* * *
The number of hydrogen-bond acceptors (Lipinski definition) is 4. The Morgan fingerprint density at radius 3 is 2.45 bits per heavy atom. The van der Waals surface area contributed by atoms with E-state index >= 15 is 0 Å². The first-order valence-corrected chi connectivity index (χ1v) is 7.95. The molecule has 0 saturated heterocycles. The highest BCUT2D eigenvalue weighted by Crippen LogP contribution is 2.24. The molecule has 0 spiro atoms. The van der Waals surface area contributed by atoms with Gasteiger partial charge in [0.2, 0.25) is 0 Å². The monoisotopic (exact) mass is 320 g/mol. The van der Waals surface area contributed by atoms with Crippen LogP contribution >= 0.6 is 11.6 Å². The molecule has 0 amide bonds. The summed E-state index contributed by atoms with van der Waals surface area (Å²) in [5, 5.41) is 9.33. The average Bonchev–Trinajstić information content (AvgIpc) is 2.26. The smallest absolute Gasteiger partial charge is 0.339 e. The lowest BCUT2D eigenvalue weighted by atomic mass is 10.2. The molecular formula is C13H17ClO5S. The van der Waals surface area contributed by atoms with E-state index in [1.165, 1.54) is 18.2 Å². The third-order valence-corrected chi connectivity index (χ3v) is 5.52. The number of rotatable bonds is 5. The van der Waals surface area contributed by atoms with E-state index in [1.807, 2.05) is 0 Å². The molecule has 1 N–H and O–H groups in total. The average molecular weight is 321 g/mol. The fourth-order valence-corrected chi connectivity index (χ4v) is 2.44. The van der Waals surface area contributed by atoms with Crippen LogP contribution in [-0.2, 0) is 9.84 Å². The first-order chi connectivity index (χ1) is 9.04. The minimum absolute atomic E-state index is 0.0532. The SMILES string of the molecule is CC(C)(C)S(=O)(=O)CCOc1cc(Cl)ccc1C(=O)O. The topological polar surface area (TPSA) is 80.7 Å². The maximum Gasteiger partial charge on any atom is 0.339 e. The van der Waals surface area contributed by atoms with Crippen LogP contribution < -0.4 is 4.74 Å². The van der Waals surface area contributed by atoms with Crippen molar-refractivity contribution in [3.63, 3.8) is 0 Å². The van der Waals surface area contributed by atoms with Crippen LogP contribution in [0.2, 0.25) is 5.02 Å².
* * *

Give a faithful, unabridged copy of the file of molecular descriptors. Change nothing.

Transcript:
The number of hydrogen-bond acceptors (Lipinski definition) is 4. The Morgan fingerprint density at radius 3 is 2.45 bits per heavy atom. The van der Waals surface area contributed by atoms with E-state index >= 15 is 0 Å². The first-order valence-corrected chi connectivity index (χ1v) is 7.95. The molecule has 0 saturated heterocycles. The highest BCUT2D eigenvalue weighted by Crippen LogP contribution is 2.24. The molecule has 0 spiro atoms. The van der Waals surface area contributed by atoms with Gasteiger partial charge in [0.2, 0.25) is 0 Å². The monoisotopic (exact) mass is 320 g/mol. The van der Waals surface area contributed by atoms with Crippen LogP contribution >= 0.6 is 11.6 Å². The molecule has 0 amide bonds. The summed E-state index contributed by atoms with van der Waals surface area (Å²) in [5, 5.41) is 9.33. The average Bonchev–Trinajstić information content (AvgIpc) is 2.26. The smallest absolute Gasteiger partial charge is 0.339 e. The lowest BCUT2D eigenvalue weighted by atomic mass is 10.2. The molecular formula is C13H17ClO5S. The van der Waals surface area contributed by atoms with E-state index in [1.165, 1.54) is 18.2 Å². The third-order valence-corrected chi connectivity index (χ3v) is 5.52. The number of rotatable bonds is 5. The van der Waals surface area contributed by atoms with E-state index in [1.807, 2.05) is 0 Å². The molecule has 1 N–H and O–H groups in total. The average molecular weight is 321 g/mol. The fourth-order valence-corrected chi connectivity index (χ4v) is 2.44. The van der Waals surface area contributed by atoms with Crippen LogP contribution in [-0.2, 0) is 9.84 Å². The first-order chi connectivity index (χ1) is 9.04. The minimum absolute atomic E-state index is 0.0532. The SMILES string of the molecule is CC(C)(C)S(=O)(=O)CCOc1cc(Cl)ccc1C(=O)O. The topological polar surface area (TPSA) is 80.7 Å². The maximum Gasteiger partial charge on any atom is 0.339 e. The van der Waals surface area contributed by atoms with Crippen LogP contribution < -0.4 is 4.74 Å². The van der Waals surface area contributed by atoms with Crippen molar-refractivity contribution in [3.63, 3.8) is 0 Å². The van der Waals surface area contributed by atoms with Crippen LogP contribution in [0.2, 0.25) is 5.02 Å².